The F factor can help motivate France against Holland here Friday in a match that has taken on even greater significance since the opening Euro 2008 draw with Romania.
“Fear and danger is always an engine driving motivation for sport at a high level,” France manager Raymond Domenech said here on the eve of his team's second Group C game.
“But we've had that fear ever since the draw (in December) – we knew this wasn't a group we could stroll through.”
France are living up to their reputation as slow starters – at the 2006 World Cup they gradually cranked up the volume to make it all the way to the final, a point not lost on Bayern Munich defender Willy Sagnol.
“We're used to starting slowly. We're not in great danger but it's true a win (against Romania) would have helped.
“At the World Cup we weren't the most spectacular, Italy neither, while Argentina and Spain were sparkling in the first round. We started slower but went further.
“We put more pressure on us, it's difficult to explain. It's up to us now to lift our heads.”
France, while boasting one of the best defences in the business which hasn't leaked a goal in four internationals, has struggled on the attacking front and so the return of a fully fit Thierry Henry will likely be pivotal in seeing off the Dutch.
Sagnol remarked: “Thierry's had a hard season in Barcelona but we all know Thierry Henry – the top scorer since football began in France and of course he's very important to us.
“He's had a hard time in Barcelona (last season) but I'm sure he's very motivated and wants to show French and Spanish fans that Thierry Henry is still one of the best players in the world.”
He added: “The Dutch like to play football more than Romania. We defend well but with Henry, Benzema, Ribery and Anelka I'm sure we'll have scoring chances.”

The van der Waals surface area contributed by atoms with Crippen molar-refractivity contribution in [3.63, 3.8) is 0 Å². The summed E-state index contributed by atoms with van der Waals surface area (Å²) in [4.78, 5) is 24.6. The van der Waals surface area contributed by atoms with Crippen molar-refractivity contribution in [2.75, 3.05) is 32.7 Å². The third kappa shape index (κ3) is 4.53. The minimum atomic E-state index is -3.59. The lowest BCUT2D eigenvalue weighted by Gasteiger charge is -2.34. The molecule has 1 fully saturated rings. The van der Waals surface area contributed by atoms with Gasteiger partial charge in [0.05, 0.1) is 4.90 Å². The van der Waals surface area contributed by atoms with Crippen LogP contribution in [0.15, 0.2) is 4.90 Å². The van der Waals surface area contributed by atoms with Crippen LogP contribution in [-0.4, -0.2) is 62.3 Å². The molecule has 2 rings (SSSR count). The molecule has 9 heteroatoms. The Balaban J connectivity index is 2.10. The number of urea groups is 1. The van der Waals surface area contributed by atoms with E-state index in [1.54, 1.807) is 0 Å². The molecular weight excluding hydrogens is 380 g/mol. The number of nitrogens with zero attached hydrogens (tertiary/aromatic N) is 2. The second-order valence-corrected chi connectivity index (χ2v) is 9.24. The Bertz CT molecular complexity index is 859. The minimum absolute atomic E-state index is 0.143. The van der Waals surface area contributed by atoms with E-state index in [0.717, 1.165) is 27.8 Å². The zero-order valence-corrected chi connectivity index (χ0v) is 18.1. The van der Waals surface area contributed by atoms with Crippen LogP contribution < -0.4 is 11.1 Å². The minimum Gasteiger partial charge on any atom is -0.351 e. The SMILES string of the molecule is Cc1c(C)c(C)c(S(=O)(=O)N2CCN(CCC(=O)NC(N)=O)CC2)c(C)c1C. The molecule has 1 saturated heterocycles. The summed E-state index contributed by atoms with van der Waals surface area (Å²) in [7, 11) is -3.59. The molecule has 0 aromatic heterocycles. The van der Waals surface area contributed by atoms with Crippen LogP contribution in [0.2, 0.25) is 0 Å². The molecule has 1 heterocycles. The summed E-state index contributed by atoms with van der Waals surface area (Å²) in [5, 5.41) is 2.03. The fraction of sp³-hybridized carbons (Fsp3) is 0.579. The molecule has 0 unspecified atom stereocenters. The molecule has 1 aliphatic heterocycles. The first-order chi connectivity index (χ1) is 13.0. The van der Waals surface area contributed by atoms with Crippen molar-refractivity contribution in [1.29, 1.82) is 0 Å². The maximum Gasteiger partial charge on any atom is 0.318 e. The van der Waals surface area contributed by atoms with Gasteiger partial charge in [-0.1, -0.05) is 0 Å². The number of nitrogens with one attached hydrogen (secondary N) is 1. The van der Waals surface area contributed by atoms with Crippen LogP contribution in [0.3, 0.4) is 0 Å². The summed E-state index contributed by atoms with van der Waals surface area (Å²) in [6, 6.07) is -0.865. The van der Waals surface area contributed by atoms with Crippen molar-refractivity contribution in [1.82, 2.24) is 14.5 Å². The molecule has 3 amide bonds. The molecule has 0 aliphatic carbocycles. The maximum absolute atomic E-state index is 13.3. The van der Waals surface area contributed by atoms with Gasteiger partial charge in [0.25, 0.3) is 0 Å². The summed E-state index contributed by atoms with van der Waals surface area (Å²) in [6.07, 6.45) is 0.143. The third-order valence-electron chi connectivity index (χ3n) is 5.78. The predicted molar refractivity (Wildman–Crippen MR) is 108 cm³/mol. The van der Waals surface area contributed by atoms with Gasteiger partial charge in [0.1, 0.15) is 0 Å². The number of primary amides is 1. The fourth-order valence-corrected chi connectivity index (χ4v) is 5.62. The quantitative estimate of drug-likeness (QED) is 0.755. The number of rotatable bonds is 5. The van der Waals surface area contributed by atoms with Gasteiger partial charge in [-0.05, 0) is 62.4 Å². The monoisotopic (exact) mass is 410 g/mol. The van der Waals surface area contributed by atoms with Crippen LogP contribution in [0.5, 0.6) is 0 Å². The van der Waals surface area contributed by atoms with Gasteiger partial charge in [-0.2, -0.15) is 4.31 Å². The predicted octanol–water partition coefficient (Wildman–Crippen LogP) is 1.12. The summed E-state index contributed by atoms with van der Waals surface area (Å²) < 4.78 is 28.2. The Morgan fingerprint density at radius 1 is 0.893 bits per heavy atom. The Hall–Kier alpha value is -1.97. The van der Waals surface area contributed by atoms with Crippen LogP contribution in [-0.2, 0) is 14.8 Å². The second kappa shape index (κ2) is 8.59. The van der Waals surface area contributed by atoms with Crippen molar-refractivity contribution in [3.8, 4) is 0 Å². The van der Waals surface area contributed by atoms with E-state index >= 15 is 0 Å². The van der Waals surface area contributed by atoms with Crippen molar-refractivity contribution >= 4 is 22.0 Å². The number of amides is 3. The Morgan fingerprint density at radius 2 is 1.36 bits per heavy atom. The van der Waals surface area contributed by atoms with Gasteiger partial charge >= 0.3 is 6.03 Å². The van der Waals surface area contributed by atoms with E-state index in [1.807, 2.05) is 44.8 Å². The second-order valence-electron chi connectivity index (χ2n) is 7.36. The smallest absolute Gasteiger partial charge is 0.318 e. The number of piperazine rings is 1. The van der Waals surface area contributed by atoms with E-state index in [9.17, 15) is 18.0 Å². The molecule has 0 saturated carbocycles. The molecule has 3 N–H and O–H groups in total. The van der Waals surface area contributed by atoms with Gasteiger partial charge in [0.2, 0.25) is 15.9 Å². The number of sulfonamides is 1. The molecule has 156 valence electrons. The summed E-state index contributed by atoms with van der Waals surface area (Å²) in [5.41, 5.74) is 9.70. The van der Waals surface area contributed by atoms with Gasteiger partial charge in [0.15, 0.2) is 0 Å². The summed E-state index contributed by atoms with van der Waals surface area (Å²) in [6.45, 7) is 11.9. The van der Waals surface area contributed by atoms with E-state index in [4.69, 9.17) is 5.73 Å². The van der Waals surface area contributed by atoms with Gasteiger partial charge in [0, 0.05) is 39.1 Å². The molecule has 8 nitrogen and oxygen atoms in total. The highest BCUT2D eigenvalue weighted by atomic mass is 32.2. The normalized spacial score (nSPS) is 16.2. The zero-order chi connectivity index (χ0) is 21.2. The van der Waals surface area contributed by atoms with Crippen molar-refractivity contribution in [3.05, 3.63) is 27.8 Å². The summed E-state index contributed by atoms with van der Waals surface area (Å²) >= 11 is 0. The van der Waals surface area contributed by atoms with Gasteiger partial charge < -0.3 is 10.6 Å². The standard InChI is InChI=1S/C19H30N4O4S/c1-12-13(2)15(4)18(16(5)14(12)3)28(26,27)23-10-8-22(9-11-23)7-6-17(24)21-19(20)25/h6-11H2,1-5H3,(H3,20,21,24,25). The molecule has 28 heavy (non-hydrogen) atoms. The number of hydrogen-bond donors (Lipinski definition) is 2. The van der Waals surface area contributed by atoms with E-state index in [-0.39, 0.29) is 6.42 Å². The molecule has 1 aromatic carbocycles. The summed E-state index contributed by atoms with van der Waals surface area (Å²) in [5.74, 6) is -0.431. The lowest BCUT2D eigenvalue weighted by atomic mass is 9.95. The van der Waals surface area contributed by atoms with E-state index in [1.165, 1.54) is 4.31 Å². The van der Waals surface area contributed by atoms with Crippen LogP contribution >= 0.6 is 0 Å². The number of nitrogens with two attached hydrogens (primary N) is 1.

Domenech refused to be drawn on whether the striker would be making his Euro debut against the Dutch.
“We'll wait and see tomorrow – he's one of my 23 players who is operational. He came through 45 minutes of a training match on Wednesday.”
The manager, asked how he thought France would fare against a Dutch team that tore Italy apart in their opening game of the group of death, shrugged: “I hope we'll be sparkling and good, we'll try to do our best but we're up against a solid, organised team that plays well, with talented players.”
On one point the French know they are already losers – and that's in the stands at the Stade de Suisse where the 15,000 or so Oranje army will far outnumber the travelling French fans.
“I hope our fans will form pockets of resistance and support us for as long as possible,” said Les Bleus' manager.
“It's a cultural thing. That's something football in France has still to work on, to build a bridge with the public to support the national team.”
He was then asked about the date for the must-win game – Friday 13th, and with a grin replied: “I'm not superstitious – it brings bad luck.”
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